Kate Mackenzie Emissions fall in 2008: and not entirely because of the recession

Are recent government efforts to reduce greenhouse gas emissions finally beginning to bear fruit? According to a report published in the Financial Times on Monday, yes.

This comes despite the large contribution to cuts that will have come from the recession this year.

Exactly how much overall emissions fell won’t be known until the agency’s report is released in early October, but according to the FT the IEA will report an unprecedented and “significant” decline.

It’s not the first report showing emissions have fallen because of the recession – for example, European Union emissions are thought to have fallen 1.3 per cent last year for the same reason.

But the IEA says one quarter of last year’s worldwide reduction is due to government regulations – an ‘unprecedented’ proportion, according to IEA chief economist Fatih Birol.

And the governments that contributed most to that 25 per cent or so? Step forward European Union with its ambition carbon reductions targets; the US, with car efficiency standards, and China with its efficiency targets.

In fact, by some measures China will be making the biggest effort of all between now and 2020, says Birol. You might have thought it was Denmark, with all those wind farms or some other European country that would be credited with making the most effort to reduce emissions in the next few years. But no – it’s China.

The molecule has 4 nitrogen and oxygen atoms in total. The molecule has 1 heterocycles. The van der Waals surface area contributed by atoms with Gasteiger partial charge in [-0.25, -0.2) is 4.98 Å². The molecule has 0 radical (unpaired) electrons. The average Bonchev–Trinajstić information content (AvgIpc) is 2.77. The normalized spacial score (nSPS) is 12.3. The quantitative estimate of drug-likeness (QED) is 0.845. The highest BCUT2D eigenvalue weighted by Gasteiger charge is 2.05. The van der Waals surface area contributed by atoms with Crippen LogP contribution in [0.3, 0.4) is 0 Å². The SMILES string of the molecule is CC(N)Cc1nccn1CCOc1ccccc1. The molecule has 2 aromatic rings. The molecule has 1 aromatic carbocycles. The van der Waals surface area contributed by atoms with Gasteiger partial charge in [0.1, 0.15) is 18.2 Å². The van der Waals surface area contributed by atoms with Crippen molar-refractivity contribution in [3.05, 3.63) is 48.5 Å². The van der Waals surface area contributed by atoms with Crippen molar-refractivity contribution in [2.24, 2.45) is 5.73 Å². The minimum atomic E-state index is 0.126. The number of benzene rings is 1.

Birol said:

“If China reaches its targets – and in the past, it has reached most of its targets of this kind – its emissions [growth] will have declined so much by 2020 that it will be the country that has achieved the largest emission reductions. China will be at the forefront of combating climate change.”

The clarification is that this is a curb, not absolute reductions – China’s overall emissions will keep growing along with its economy; but they will grow at a slower rate than ‘business as usual’ would suggest. In other words, the economy will become much less carbon intensive.

But if China meets its targets – and unlike many other countries, it tends to not only meet but exceed its targets – it will have achieved more of an emissions reduction than any other country.

However as Fiona Harvey in the FT points out, China is still reluctant to talk about a peak in emissions earlier than 2050 – a point which scientists fear is far too late to avoid the worst effects of climate change.

Related links:

How the car industry learned to love efficiency standards (FT Energy Source, 20/05/09)